The Carl Philipp Emanuel Bach Chamber Orchestra is among the more highly regarded German chamber ensembles. As the name suggests, they play many works by Carl Philipp Emanuel Bach, as well as contemporaries of this J.S. Bach offspring. But over the years the ensemble expanded into Classical, Romantic, and finally twentieth century repertory, taking on works by Haydn, Mozart, Schubert, Mendelssohn, Wagner, Richard Strauss, Shostakovich, and a score of other composers from various periods. The ensemble consists of about 25 musicians, most of whom are drawn from the more prominent orchestras in Berlin. The CPEBCO has been led for more than a quarter century by Dresden-born conductor Hartmut Haenchen. It performs five concerts per year, which are split between two locations -- the Chamber Music Hall of the Berlin Philharmonic and the Great Hall of the Berlin Concert House. The CPEBCO also occasionally tours Germany, other parts of Europe, and the Far East. Unlike many German and European orchestras, it receives no government funding and is completely self-sustaining. The CPEBCO has made more than 50 recordings in its four-decades-plus existence, with many of them available on Sony, Philips, Decca, Berlin Classics, Laser Light, and EuroArts.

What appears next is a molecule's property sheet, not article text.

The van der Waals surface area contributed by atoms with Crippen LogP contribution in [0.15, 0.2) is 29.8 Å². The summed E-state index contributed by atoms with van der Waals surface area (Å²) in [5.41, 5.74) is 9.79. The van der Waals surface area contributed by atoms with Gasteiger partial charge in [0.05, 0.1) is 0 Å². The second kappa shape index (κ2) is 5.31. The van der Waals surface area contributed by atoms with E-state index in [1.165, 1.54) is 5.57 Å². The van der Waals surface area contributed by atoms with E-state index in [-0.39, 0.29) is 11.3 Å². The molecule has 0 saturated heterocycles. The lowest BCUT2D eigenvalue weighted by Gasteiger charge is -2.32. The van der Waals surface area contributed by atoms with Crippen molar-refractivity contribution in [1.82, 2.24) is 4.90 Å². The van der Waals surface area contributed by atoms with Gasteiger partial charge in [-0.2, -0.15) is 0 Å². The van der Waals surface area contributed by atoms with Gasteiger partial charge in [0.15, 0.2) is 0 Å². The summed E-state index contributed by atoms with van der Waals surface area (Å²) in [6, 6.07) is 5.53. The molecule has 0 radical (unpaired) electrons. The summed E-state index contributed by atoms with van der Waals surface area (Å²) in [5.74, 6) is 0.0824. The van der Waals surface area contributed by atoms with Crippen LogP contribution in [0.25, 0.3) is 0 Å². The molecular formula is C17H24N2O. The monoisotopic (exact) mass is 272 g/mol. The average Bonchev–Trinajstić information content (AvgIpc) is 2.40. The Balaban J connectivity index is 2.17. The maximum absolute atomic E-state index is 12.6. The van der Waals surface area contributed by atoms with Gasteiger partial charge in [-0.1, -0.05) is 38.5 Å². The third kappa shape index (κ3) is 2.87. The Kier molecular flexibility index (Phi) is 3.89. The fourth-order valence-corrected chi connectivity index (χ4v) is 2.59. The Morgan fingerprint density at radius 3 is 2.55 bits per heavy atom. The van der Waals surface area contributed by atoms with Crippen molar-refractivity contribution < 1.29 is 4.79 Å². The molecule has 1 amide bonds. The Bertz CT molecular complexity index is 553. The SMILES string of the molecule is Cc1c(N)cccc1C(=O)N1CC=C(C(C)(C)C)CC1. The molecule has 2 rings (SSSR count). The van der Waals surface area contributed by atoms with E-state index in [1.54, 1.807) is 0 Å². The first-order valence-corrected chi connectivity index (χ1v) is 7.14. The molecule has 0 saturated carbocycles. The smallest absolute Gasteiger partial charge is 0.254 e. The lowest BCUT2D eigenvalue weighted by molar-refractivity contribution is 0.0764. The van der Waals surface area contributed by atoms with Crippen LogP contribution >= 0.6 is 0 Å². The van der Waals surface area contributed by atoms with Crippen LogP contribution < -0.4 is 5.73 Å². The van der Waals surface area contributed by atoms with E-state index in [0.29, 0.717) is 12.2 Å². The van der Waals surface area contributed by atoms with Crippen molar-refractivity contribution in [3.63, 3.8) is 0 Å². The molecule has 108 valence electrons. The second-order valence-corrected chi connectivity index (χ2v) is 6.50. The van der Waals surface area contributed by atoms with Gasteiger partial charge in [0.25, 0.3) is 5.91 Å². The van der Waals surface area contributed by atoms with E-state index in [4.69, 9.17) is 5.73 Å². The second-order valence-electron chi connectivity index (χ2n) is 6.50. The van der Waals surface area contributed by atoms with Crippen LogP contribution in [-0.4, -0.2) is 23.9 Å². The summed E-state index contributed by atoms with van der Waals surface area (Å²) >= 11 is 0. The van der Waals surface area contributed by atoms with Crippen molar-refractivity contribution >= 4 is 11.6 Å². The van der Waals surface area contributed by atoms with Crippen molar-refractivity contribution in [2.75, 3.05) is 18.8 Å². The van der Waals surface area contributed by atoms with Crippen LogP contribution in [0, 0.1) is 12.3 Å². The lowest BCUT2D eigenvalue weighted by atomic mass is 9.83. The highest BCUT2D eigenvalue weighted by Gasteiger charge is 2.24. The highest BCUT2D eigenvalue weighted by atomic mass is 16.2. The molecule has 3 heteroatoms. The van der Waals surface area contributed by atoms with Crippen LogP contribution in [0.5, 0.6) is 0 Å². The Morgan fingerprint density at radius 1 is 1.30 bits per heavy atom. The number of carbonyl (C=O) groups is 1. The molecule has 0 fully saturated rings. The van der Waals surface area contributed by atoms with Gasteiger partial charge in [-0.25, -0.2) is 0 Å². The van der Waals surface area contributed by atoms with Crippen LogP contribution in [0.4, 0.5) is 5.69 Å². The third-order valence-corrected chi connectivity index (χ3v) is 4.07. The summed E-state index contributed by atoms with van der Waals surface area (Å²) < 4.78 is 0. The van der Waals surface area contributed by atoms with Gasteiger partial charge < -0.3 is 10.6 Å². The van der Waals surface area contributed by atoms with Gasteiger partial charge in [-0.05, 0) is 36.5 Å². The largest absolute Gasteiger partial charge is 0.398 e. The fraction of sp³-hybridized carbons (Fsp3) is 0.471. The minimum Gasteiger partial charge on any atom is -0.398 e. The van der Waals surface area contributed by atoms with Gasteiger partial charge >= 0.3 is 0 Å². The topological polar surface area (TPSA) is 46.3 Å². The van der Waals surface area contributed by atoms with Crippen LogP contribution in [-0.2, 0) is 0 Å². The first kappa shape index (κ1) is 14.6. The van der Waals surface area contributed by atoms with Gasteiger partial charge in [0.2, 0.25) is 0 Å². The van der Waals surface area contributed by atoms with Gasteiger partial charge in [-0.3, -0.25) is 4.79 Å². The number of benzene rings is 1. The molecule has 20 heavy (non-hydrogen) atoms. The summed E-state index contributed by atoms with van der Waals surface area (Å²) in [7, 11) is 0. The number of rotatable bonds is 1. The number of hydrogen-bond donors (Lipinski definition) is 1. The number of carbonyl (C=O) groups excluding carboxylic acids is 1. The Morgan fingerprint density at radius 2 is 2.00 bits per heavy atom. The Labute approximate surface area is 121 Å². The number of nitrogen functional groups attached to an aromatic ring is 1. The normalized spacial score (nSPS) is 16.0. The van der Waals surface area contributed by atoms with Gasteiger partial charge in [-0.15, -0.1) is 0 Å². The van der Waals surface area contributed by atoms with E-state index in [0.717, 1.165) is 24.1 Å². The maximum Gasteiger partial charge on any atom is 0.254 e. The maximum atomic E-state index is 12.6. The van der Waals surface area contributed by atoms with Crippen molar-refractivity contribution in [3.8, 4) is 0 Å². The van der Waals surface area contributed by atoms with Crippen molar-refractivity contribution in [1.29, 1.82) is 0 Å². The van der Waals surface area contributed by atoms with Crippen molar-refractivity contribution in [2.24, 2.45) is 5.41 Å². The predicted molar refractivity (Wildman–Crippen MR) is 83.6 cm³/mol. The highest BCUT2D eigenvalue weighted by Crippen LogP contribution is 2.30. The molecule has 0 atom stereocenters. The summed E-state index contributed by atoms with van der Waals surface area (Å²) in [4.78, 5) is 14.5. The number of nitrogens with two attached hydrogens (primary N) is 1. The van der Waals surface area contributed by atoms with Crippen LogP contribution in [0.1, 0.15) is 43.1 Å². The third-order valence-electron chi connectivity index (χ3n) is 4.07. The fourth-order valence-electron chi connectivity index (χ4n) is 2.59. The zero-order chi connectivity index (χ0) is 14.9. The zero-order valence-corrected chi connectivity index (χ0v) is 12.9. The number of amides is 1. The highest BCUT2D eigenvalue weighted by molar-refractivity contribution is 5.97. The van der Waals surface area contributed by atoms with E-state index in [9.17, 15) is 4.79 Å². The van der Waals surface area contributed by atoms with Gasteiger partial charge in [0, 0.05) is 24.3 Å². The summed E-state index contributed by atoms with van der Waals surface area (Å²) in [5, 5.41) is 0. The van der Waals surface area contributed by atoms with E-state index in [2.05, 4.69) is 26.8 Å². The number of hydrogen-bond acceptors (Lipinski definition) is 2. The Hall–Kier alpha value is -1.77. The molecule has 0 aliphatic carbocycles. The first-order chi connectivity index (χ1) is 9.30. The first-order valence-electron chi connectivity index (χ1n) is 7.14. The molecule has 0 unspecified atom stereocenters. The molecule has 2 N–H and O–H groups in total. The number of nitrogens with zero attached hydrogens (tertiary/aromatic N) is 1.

The Carl Philipp Emanuel Bach Chamber Orchestra was formed in 1969 and remained a rather obscure ensemble for more than a decade. In 1982 Hartmut Haenchen was appointed its artistic director, and he then ushered in radical changes: previously the ensemble was mainly devoted to modern music, but Haenchen geared its focus toward early- and pre-Classical music.
More modern repertory was phased in over the years and the ensemble soon began making regular appearances on radio and television. It also managed to attract some of the finest instrumentalists and singers, from iconic pianist Sviatoslav Richter and violinist Anne-Sophie Mutter to famed baritone Dietrich Fischer-Dieskau and tenor Peter Schreier.
Though Haenchen has served in several other prestigious posts over the years, including music director of the Amsterdam-based Netherlands Opera and Netherlands Philharmonic Orchestra, he has remained CPEBCO's artistic director. From around 1985 he launched a series of acclaimed recordings (now available on Berlin Classics) of the C.P.E. Bach sinfonias and other works.
Among the CPEBCO's later recordings is the 2007 EuroArts DVD of Mozart's Symphony No. 41 (Jupiter). The recording not only features a highly praised account of the Mozart masterwork, but an incisive analysis of it by Haenchen.